Zevi Reinitz and Roy Razon from Livecycle contributed this guest post.
A collaborative workflow is essential for successful development — developers need a way to quickly and easily share their work, and team members need a quick way to review and provide feedback. The sooner developers can share changes and get clear feedback, the faster the feedback loop can be closed and the new code can be merged to production.
Livecycle’s Docker Extension makes it easy for developers to share their work-in-progress and collaborate with the team to get changes reviewed. With a single click, you can securely share your local development environment, and get it reviewed to ensure your code meets your team’s requirements. In this post, we provide step-by-step instructions for setting up and getting started with the Livecycle Docker Extension.
Meet Livecycle — A fast way for dev teams to collaborate
Livecycle enables development teams to collaborate faster, and in context. Generally, getting feedback on bug fixes and new features results in multiple iterations and long feedback loops between team members. Dev teams quickly struggle to have detailed discussions out of context, causing frustration and hurting productivity. Livecycle shortens the feedback loop by allowing you to share your work instantly and collect feedback immediately while everyone is still in context.
Livecycle’s open source tool, Preevy, integrates into your CI pipeline to convert your pull requests into public or private preview environments, provisioned on your cloud provider or Kubernetes cluster.
And, with the launch of our new Docker Desktop Extension, you can now do the same for your local development environment, by sharing it securely with your team and getting the review and feedback process started much earlier in the development lifecycle (Figure 1).
The Livecycle architecture can be presented as two possible flows — one that works in the CI and the other using the Docker Extension, as follows.
When running a CI build to create a preview environment for a pull request, for example, the Preevy CLI provisions a VM on your cloud provider or a Pod on your Kubernetes cluster, and it runs a Docker server, which hosts your Docker Compose project containers.
The Preevy CLI also starts a companion container, the Preevy Agent, which creates an SSH connection to the Preevy Tunnel Server. For every published port in your Docker Compose project, an SSH tunnel is created with its own HTTPS URL. When an HTTPS request arrives at the Tunnel Server, it gets routed to your specific service according to the hostname. If the service is defined as private, the Tunnel Server also handles authentication.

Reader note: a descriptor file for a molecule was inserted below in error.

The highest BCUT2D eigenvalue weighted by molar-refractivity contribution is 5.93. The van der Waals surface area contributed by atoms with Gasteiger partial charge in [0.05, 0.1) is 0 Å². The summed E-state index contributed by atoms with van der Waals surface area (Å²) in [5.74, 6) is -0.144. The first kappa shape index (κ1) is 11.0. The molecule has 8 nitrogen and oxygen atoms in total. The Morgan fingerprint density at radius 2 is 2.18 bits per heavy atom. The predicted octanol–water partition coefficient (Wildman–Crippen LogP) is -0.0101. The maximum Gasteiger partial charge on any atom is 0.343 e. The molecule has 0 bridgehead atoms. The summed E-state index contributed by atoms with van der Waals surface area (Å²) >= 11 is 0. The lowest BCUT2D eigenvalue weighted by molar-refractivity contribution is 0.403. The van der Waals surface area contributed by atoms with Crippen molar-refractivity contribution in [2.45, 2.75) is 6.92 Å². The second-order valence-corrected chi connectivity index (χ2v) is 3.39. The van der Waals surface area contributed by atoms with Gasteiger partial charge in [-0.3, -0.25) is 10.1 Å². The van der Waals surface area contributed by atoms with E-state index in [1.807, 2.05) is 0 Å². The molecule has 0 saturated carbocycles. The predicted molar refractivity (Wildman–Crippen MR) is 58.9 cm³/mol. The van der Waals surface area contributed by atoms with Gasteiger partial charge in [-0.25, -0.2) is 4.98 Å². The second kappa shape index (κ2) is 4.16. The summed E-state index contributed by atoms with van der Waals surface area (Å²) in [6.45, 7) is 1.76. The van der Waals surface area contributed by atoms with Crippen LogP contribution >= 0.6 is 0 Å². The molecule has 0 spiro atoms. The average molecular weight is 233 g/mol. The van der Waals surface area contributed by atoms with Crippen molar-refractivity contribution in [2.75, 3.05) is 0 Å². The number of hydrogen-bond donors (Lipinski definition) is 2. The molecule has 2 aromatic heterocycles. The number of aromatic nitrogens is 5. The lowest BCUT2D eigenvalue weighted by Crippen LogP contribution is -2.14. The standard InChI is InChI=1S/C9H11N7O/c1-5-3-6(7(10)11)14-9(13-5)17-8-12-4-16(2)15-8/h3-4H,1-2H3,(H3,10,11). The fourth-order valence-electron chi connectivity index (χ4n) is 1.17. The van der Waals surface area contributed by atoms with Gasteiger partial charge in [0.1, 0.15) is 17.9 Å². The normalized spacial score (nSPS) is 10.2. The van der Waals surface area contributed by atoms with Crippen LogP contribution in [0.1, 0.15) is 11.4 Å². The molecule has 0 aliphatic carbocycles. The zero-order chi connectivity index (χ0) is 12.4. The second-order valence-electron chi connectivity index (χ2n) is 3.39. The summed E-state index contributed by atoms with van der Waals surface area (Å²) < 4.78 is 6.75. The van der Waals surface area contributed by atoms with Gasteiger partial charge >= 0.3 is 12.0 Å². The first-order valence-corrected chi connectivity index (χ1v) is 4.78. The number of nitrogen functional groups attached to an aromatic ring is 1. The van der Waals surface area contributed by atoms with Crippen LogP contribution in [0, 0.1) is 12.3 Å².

When using the Livecycle Docker Extension, the same Preevy CLI (bundled in the extension) is used to start the companion Preevy Agent on the local Docker Desktop server. A public or private URL is created for every published port in your Docker Compose project.
The Livecycle architecture is shown in Figure 2.
Why run Livecycle as a Docker Extension?
In the context of the development workflow, true collaboration is achieved when dev teams can share changes quickly and collect clear feedback from others on the team. If you can achieve both, you’re in excellent collaborative shape. If either the ability to share quickly or the ability to collect feedback is lacking, your team will not be able to collaborate effectively.
And that’s precisely the benefit of running Livecycle as a Docker Extension — to exploit both of these collaborative opportunities to the fullest extent possible:
- The fastest way to share changes at the earliest possible point: The Livecycle extension shares local containers without the headache of staging environments or CI builds. This is the fastest and earliest way to kick off a collaborative review cycle.
- The most convenient way to collect feedback from everyone: The Livecycle extension provides built-in review tools so anyone on the team can give technical or visual feedback in context.
More developers now see the benefits of a “shift-left” approach, and Docker’s native toolkit helps them do that. Using Livecycle as a Docker extension extends this concept further and brings a truly collaborative review cycle to an earlier part of the software development life cycle (SDLC). And that is something that can save time and also help benefit everyone on the team.
Getting started with the Livecycle Docker Extension
Getting started with the Livecycle Docker Extension is simple once you have Docker Desktop installed. Here’s a step-by-step walkthrough of the initial setup: